At some point in the past few years when people were eating a lot of risotto and talking about eating risotto, I decided to find out what the big deal was about making it.
It’s not a super big deal. It requires time and attention, and a few good ingredients. I learned a simple method that I enjoy the results of from a Better Homes and Gardens recipe, and have modified the process just slightly to suit my taste.
What you do is cook some onions and/or garlic in a little oil for a couple minutes, then add Arborio rice and stir it around til it starts to brown, then you add broth that is boiling in readiness, one ladle at a time. You watch it cook and maybe adjust the heat if it seems too high, and you stir it as you watch, but you don’t have to stir constantly like with Hollandaise sauce or custard, and in a few minutes you add another ladle of broth and go again.
One ladle at a time, this rice cooks, until, if you like, just before the last ladle is poured in, you add some chopped sun-dried tomatoes or dried mushrooms that you plumped when you first set the broth to boiling.
At the end, you stir in some good parmesan cheese (you could get a bag or tub pre-shaved or shredded from the grocery deli area or buy a wedge and grate some, but don’t use the shelf-stable paper can one) and add a little freshly cracked pepper.
You need to use good broth, though it doesn’t have to be homemade. Make sure you’ve tasted and enjoyed it before using it in the rice, and make sure it is just a little salty but not very salty.
And you need, absolutely, to have everything ready and in place before you begin the cooking. This is the meditative thing; you arrange nice ingredients that will taste good together so that they’re to hand when you need them. And as you add and stir and adjust, you have nothing else you need to think about until it’s ready to serve in nice bowls you have set out for it. You define what nice is your own way.
For two hearty servings, I use the following:
1/3 cup chopped onion
2 cloves garlic, finely sliced
1 tablespoon olive oil + 1 tablespoon butter
1/2 cup arborio rice
1/2 cup sun-dried tomatoes (not oil-packed, but those would be okay*) or dried mushrooms
2 1/2 cups chicken broth (if you do not use dried tomatoes or mushrooms, you need only 2 cups)
3 tablespoons shaved parmesan
black pepper, preferably that you grind yourself
two saucepans, a wooden spoon, and a 1/2 cup sized soup ladle or ladle substitute that won't burn your hand
Make sure your work area is clean and clear. Pour yourself a nice glass of ice water or tea or wine or soda, and set out two bowls you like, or a bowl and a leftover container. Maybe you should play some quiet music if you like to do that while cooking.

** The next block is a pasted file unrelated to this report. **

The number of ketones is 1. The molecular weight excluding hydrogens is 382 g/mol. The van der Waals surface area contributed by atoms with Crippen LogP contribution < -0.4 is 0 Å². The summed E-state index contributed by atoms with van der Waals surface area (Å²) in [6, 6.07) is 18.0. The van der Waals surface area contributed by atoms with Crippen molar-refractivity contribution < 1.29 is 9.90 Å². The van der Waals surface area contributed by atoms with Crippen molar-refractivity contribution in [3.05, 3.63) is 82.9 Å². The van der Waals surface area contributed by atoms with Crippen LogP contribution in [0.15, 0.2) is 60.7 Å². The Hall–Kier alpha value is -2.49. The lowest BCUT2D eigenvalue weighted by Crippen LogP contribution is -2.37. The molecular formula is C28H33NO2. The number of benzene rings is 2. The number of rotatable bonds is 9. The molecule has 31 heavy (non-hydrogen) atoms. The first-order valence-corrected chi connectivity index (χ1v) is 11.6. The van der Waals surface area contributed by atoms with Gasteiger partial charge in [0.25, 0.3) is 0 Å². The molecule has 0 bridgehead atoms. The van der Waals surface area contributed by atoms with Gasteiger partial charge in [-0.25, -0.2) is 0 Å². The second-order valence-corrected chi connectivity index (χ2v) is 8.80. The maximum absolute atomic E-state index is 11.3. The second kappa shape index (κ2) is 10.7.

Chop the onion and slice the garlic, then heat the oil and butter in a saucepan on medium. While that’s heating, add the broth to the other saucepan, and bring it to a boil. Saute the onion and garlic for a couple minutes, letting it soften but not burn. When your broth comes to a boil, add your sun-dried tomatoes (or mushrooms) if you are using them, to the broth, put a lid on it or mostly on it, and turn it down to simmer at a low boil.
Add the rice to the pan with the onions and garlic, and stir it around, letting it cook for a few minutes until it starts to brown. Then add a ladleful of broth to the pan; do use enough to cover the surface, but not any more than that. It will sizzle at first. You might need to turn the heat down to medium-low for a gentler boil. Stir it, then watch as the rice begins to soak up the broth. Stir again every minute or so.
In a few minutes, when the liquid is mostly soaked up, add another ladleful of broth and stir again. By now, the dried tomatoes or mushrooms will be softened; strain them from the broth and set them on a cutting board to cool for a few minutes.
Keep adding ladlefuls of broth, stirring and watching the process, making sure you maintain a low boil. Chop the cooled tomatoes or mushrooms, then when there’s about one ladleful of broth left, and the rice looks soft, stir those in, add the remaining liquid, and wait a little longer til the liquid is finally absorbed. The process slows down as the rice cooks, but you will enjoy being patient and watching it happen, because you are making a simple but groovy dish for yourself. With regular ol’ rice, all you do is put a lid on and set a timer.
Stir in most of the parmesan cheese, then divide the risotto between the two bowls or bowl and container, and add a little freshly ground pepper on top with the remaining bit of cheese.
Sit at your dining table if you have one, or a nice spot you like if you don’t, to enjoy this food you created.
*If you use oil-packed sun-dried tomatoes, drain them well, chop, add at same point. I think they'd be more pungent, though.